Tuesday, August 09, 2005

Photo of Caleruega chapel of the transfiguration

This is the Caleruega chapel. I'll post some more photos of the place later.

Happy belated St. Dominic's day

A happy belated feast of our holy father St. Dominic. Sorry I didn't post anything yesterday but I didn't feel like it after coming back from a trip to Calaruega, the retreat house of the Dominican friars here in the Philippines. It's a really peaceful and beautiful place, the motto of which is "Close to nature closer to God". It's a real santuary, situated on the edge of a lake which is on top of a mountain. In the middle of the lake is a dormant (but not extinct!) volcano: the smallest volcano in the world. All the retreat houses of the vast plethora of religious orders that exist in the Philippines are located in this place. Being up in the mountains it's much cooler than the low lying places, so cool that I actually found it too cold! That was because it was raining and the sun wasn't out.
The celebrations began on 7th August when we met for the presentations of the planificatios (plans) of the various priories. After this was evening prayer, followed by dinner. After dinner we all took part in what they call a spree. A spree involves drinking, eating and playing games. The games consisted of a "Who Wants to be a Millionaire?" style quiz. The first two sections were all about the friars of the province and in the last section we had to guess what was going to happen in a series of commercials which they then played projected onto a screen. The spree was very raucous and loud because the province here is so young. There are 20 guys in the pre-novitiate, 10 in the novitiate and about 40 students, it's unbelievable.
The next day we began with morning prayer followed by mass which was presided by a Franciscan, with another Franciscan giving the homily. After mass we had lunch and then headed back to Dagat-dagatan. Strangely enough I was glad to get back to the warmth. During my time in Caleruega I found out that I will be spending one weekend a month in Santo Domingo, the student house here. This was arranged to give me more of an experience of the community life here as the priory where I'm staying has only 3 priests and is exceptional because it is a mission, being in such a poor area.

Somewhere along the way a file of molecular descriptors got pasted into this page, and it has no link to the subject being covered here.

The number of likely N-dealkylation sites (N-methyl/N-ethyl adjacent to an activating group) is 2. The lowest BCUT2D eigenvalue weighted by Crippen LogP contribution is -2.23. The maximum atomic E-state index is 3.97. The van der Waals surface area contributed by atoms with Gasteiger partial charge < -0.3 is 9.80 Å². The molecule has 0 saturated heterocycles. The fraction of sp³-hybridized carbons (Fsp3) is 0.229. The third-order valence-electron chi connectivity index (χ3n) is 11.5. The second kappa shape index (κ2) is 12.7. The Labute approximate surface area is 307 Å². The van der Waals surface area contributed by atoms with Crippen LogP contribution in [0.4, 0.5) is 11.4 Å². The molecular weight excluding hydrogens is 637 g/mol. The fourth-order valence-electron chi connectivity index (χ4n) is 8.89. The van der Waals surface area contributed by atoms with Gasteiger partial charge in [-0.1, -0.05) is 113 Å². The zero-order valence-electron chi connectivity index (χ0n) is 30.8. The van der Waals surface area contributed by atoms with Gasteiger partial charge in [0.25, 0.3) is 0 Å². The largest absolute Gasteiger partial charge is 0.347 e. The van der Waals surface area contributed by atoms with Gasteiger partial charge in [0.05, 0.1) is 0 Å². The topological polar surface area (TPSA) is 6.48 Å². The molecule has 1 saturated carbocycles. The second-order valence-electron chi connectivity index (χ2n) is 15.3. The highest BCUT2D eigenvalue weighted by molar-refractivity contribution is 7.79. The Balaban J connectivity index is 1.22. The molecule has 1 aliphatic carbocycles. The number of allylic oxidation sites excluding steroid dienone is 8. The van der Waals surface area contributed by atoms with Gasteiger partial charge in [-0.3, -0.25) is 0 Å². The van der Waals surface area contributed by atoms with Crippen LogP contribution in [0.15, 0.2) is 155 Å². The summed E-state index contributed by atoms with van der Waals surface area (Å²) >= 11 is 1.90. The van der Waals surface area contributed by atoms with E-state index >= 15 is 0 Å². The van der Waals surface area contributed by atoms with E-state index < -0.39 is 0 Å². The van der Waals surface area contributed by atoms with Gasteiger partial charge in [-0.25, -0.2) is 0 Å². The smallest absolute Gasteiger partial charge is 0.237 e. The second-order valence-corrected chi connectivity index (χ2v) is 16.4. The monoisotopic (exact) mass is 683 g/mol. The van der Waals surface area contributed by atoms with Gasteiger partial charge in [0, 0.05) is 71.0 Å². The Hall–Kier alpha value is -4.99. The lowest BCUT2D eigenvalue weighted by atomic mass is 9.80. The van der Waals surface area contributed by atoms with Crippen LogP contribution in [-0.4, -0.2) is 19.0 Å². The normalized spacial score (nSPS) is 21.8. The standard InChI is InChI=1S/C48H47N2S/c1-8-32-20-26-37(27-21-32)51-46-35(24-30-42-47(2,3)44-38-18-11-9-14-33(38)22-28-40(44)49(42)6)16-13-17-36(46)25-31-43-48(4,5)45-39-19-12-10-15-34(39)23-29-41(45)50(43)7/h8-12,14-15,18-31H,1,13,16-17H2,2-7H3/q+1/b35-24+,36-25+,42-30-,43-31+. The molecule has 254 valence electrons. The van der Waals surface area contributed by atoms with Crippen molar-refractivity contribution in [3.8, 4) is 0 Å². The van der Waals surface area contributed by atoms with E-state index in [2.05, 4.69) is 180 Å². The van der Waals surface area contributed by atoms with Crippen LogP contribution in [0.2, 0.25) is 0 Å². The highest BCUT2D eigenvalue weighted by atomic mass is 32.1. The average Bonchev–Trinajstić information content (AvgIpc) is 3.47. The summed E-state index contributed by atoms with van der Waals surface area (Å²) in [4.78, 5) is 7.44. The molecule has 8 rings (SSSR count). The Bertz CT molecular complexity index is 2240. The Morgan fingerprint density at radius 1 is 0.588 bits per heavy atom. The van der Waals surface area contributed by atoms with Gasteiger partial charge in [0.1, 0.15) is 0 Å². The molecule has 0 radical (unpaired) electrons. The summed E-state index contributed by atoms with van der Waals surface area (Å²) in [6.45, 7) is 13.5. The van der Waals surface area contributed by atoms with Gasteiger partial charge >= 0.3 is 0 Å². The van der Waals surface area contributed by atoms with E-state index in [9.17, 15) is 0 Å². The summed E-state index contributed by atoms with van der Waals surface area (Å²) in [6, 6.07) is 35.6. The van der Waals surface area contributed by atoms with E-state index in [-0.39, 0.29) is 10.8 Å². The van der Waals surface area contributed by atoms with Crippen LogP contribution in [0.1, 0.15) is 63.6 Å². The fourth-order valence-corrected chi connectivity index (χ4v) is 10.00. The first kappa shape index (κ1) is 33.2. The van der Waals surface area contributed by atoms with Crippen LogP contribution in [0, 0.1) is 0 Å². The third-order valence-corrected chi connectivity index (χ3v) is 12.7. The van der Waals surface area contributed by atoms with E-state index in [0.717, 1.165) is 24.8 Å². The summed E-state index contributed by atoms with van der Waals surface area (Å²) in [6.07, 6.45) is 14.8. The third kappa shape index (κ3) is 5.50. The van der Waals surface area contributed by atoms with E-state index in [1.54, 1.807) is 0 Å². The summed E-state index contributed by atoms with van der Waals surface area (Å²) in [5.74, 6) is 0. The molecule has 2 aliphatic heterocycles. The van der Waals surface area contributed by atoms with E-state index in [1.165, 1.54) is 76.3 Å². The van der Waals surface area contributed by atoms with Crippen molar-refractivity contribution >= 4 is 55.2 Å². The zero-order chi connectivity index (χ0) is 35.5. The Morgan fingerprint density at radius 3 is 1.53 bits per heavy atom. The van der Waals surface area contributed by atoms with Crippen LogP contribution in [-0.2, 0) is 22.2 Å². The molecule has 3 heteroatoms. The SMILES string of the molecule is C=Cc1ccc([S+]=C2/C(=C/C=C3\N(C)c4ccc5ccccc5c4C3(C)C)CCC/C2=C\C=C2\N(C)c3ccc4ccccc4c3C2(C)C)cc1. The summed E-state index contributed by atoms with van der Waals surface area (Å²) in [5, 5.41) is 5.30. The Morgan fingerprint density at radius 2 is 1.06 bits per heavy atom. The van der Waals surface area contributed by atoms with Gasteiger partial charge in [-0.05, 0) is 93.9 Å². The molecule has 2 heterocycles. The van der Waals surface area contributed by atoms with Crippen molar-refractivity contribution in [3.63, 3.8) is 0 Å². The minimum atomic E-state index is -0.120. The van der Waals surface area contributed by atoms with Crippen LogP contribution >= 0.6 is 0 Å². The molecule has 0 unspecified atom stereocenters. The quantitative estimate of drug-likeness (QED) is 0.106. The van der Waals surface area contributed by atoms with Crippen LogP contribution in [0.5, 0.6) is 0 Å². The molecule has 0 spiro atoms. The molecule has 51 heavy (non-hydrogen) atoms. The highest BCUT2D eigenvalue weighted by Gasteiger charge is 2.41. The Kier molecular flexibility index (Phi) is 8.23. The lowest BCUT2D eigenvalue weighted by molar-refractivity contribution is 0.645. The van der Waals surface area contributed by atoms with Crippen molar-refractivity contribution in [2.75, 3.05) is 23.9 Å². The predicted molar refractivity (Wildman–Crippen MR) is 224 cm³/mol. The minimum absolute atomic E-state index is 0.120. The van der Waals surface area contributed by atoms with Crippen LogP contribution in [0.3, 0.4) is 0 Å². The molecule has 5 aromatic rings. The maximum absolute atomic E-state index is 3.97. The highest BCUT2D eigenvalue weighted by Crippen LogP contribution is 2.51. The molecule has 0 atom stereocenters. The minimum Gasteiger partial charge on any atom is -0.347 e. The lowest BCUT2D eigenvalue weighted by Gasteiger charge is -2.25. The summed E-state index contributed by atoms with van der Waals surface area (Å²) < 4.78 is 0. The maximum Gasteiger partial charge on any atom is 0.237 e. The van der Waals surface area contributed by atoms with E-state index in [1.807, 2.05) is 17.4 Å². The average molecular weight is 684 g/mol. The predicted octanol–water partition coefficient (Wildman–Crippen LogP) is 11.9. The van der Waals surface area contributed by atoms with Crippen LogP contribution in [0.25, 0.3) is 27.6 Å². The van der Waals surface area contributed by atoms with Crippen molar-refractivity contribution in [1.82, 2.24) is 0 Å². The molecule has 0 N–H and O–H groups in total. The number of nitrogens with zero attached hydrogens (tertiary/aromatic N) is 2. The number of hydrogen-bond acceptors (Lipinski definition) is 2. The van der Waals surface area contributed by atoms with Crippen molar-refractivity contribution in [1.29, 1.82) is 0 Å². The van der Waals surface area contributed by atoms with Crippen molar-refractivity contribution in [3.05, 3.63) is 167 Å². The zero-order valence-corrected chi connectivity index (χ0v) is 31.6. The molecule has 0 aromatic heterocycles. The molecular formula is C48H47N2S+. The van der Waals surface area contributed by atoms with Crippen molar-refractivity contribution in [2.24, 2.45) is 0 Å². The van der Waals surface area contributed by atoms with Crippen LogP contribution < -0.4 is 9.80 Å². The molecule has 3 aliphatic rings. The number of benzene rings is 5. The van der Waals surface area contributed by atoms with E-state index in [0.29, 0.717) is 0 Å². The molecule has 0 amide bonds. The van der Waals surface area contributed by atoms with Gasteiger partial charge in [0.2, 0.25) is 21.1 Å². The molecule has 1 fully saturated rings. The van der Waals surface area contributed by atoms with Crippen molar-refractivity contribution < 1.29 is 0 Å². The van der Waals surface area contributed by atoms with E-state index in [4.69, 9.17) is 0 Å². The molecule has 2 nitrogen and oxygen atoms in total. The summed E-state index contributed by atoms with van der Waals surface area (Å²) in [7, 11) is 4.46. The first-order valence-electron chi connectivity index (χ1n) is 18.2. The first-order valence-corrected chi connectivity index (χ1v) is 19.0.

Other news,
I'm a bit nervous because tomorrow I start my teaching in the public high school. Since the school is free there are 70 in the class, they have no textbooks and there is no air con. Luckily I'm only taking them once a week and I've got the top group. Please pray that it will go well,
In Christ through Mary,

Tuesday, August 02, 2005

Marc Chagall's Madonna of the Village

Happy feast of Blessed Jane of Aza, the mother of St. Dominic, a visionary woman and inspiration to us all.
I feel like I've been neglecting the cultural side of this blog lately so here's one of my favourite religious pictures for you. It's the Madonna of the Village by Marc Chagall. I really like the way that the Virgin seems to fit into the valley like a part of the landscape, this is no brief visit for her but a place where she makes her home as Queen of All Hearts. I hope you like it.
In Christ through Mary,

Monday, August 01, 2005

The Japanese and the Fishport

Yesterday the Japanese came to the parish and attended the 9am mass to see what goes on around here. In the afternoon they helped the missionaries of charity (Mother Teresa's Order) in catechising the children. In the evening there was a presentation by several people. Ferdy and Paul sang a Beatles' song, the dance group who are really good did break dancing and I sang a Japanese song in Japanese. I think it went well, this was possible because I studied Japanese for two years at evening classes once a week. However, that was four years ago so I've forgotten most of it now. I also sang Scarborough Fair. After that we went to the Fishport, a huge complex that is the main employer in Navotas ( the area of Metro Manila where we live). There are all kinds of fish there, from tiny fish to huge fish and it is very busy. As usual I attracted a lot of attention, being the only white person in the place. I'm getting used to it however and am even beginning to relish correcting people who call me an "Americano". They assume that anybody who is white is American because they were occupied by the U.S until 1946. There are many children working there, which would be easy to condemn but the situation is more complicated than it may seem. If the children do not work then the family may not have enough to eat. Even though there are free schools some parents cannot afford to buy the uniforms, pencils and books that are required for attendance. Therefore, there is no possiblility of self-improvement, it's very sad.
Today we went to three of the areas where the illegal squatters live. Market 3, the one closest to the fishport is the worst of the three. The dirt and squalor there is unbelievable, I now know what the Victorian slums in England must have been like. At least the people here never feel the cold, however, that would be truly dreadful. Once you've been to Market 3, Road 10 (the best of the three) looks positively sparkling by comparison. I really hope that the government can get the ecomonic situation together and end this terrible poverty in a few year's time by strong ecomonic growth.
The new car arrived today. We needed a new one because the old one kept breaking down and when you live in Dagat-Dagatan it really isn't a good if your car breaks down in the middle of the night. Thank the Lord it never happened whilst I was in the car.
In Christ through Mary,